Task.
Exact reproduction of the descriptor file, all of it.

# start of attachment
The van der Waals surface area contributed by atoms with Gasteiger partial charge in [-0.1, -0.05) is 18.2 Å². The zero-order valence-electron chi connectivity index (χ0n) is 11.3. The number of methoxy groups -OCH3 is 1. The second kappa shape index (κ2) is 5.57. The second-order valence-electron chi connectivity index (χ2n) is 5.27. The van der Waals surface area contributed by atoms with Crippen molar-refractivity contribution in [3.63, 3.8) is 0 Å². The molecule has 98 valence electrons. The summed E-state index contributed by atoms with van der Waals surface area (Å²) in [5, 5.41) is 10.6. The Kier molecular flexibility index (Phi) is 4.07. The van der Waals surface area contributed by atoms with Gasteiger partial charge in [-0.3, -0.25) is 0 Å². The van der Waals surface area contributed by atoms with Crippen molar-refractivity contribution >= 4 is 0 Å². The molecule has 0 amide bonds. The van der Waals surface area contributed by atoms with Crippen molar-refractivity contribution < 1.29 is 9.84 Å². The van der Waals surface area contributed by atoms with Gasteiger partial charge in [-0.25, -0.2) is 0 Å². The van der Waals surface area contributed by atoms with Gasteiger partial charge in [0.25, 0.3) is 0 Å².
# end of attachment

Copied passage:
The van der Waals surface area contributed by atoms with Gasteiger partial charge in [-0.1, -0.05) is 18.2 Å². The zero-order valence-electron chi connectivity index (χ0n) is 11.3. The number of methoxy groups -OCH3 is 1. The second kappa shape index (κ2) is 5.57. The second-order valence-electron chi connectivity index (χ2n) is 5.27. The van der Waals surface area contributed by atoms with Crippen molar-refractivity contribution in [3.63, 3.8) is 0 Å². The molecule has 98 valence electrons. The summed E-state index contributed by atoms with van der Waals surface area (Å²) in [5, 5.41) is 10.6. The Kier molecular flexibility index (Phi) is 4.07. The van der Waals surface area contributed by atoms with Gasteiger partial charge in [-0.3, -0.25) is 0 Å². The van der Waals surface area contributed by atoms with Crippen molar-refractivity contribution >= 4 is 0 Å². The molecule has 0 amide bonds. The van der Waals surface area contributed by atoms with Crippen molar-refractivity contribution < 1.29 is 9.84 Å². The van der Waals surface area contributed by atoms with Gasteiger partial charge in [-0.25, -0.2) is 0 Å². The van der Waals surface area contributed by atoms with Gasteiger partial charge in [0.25, 0.3) is 0 Å².